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But towards the end of August last, returning from Brighthelmstone, I called to visit my friend Mr. Sargent, at his seat, Halsted, in Kent, agreeably to a former engagement. He let me know, that he had promised to conduct me to lord Stanhope's at Chevening, who expected I would call on him when I came into that neighborhood. We accordingly waited on lord Stanhope that evening, who told me that lord Chatham desired to see me, and that Mr. Sargent's house, where I was to lodge, being in the way, he would call for me there the next morning, and carry me to Hayes. This was done accordingly. That truly great man received me with abundance of civility, inquired particularly into the situation of affairs in America, spoke feelingly of the severity of the late laws against the Massachusetts, gave me some account of his speech in opposing them, and expressed great regard and esteem for the people of that country, who he hoped would continue firm and united in defending by all peaceable and legal means their constitutional rights. I assured him, that I made no doubt they would do so; which he said he was pleased to hear from me, as he was sensible I must be well acquainted with them. I then took occasion to remark to him, that in former cases great empires had crumbled first at their extremities, from this cause--that countries remote from the seat and eye of government, which therefore could not well understand their affairs, for want of full and true information, had never been well governed, but had been oppressed by bad governors, on presumption that complaint was difficult to be made and supported against them at such a distance: hence, such governors had been encouraged to go on, till their oppressions became intolerable: but that this empire had happily found and long been in the practice of a method, whereby every province was well governed, being trusted in a great measure with the government of itself, that bence had risen such satisfaction in the subjects, and such encouragement to new settlements, that had it not been for the late wrong politics, (which would have parliament to be omnipotent, though it ought not to be, unless it could at the same time be omniscient,) we might have gone on extending our western empire, adding province to province as far as the South Sea: that I lamented the ruin which seemed impending over so fine a plan, so well adapted to make all the subjects of the greatest empire happy; and I hoped, that if his lordship, with the other great and wise men of the British nation, would unite and exert themselves, it might yet be rescued out of the mangling hands of the present set of blundering ministers; and that the union and harmony between Britain and her colonies, so necessary to the welfare of both, might be restored.He replied with great politeness, that my idea of extending our empire in that manner was a sound one, worthy of a great, benevolent, and comprehensive mind: he wished with me for a good understanding among the different parts of the opposition here, as a means of restoring the ancient harmony of the two countries, which he most earnestly desired; but he spoke of the coalition of our domestic parties as attended with difficulty, and rather to be desired than expected: he mentioned an opinion prevailing here, that Americi aiined at setting up for itself as an independent state; or, at least, to get rid of the navigation acts.- I assured him, that having more than once travelled almost from one end of the continent to the other, and kept a great variety of company, eating, drinking, and conversing with them freely, I never had heard in any conversation from any person, drunk or sober, the least expression of a wish for a separation, or a hint that such a thing would be advantageous to America: and as to the navigation act, the main material part of it, that of carrying on trade in British or plantation bottoms, excluding foreign ships from our ports, and navigating with three quarters British seamen, was as acceptable to us as it could be to Britain: that we were even not against regulations of the general commerceby parliament, provided such regulations were bona fide for the benefit of the whole empire, not for the small advantage of one part to the great injury of another, such as the obliging our ships to call in England with our wine and fruit, from Portugal or Spain; the restraints on our inanufactures, in the woollen and hat-making branches, the prohibiting of slitting-mills, steelworks, &c. He allowed that some amendment might be made in those acts; but said those relating to the slitting-mills, trip-hammers, and steel-works, were agreed to by our agents in a compromise on the opposition made here to abating the duty.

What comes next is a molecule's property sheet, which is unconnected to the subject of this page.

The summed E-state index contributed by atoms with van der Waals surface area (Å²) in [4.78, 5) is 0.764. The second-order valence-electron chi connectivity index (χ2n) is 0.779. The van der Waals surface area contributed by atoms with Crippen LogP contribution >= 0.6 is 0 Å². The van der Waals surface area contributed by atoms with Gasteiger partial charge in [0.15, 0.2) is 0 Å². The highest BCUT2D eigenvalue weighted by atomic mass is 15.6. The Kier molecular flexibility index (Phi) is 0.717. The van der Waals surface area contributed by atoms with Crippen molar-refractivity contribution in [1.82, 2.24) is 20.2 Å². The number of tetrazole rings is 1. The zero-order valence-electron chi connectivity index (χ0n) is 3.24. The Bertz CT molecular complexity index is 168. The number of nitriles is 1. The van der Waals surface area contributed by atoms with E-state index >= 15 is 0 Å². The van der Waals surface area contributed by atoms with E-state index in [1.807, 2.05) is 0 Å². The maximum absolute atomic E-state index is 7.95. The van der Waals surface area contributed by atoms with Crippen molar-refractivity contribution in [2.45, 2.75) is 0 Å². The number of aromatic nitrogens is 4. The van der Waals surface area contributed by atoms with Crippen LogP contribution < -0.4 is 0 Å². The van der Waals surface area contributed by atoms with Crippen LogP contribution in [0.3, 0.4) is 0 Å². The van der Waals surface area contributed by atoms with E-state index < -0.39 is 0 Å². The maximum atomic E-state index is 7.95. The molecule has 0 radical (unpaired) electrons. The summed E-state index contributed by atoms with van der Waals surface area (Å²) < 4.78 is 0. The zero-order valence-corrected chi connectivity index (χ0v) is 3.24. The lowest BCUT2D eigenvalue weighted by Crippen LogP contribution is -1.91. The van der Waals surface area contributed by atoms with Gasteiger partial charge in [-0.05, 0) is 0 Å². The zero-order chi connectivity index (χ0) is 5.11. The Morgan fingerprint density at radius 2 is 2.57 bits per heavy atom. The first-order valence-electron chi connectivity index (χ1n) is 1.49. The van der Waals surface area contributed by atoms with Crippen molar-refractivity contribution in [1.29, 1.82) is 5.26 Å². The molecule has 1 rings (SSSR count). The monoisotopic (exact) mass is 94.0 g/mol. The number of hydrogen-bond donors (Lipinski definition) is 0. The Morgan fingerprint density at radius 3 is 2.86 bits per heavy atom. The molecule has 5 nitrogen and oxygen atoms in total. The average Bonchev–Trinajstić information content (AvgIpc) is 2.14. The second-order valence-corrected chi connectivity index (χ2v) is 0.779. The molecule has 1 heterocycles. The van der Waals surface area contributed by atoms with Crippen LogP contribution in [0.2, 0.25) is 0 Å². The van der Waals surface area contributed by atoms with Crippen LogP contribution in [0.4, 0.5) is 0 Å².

In fine, he expressed much satisfaction in my having called upon him, and particularly in the assurances I had given him, that America did not aim at independence; adding, that he should be glad to see me again as often as might be. I said, I should not fail to avail myself of the permission he was pleased to give me, of waiting upon his lordship occasionally, being very sensible of the honor, and of the great advantages and improvement I should reap from his instructive conversation; which indeed was not a mere compliment.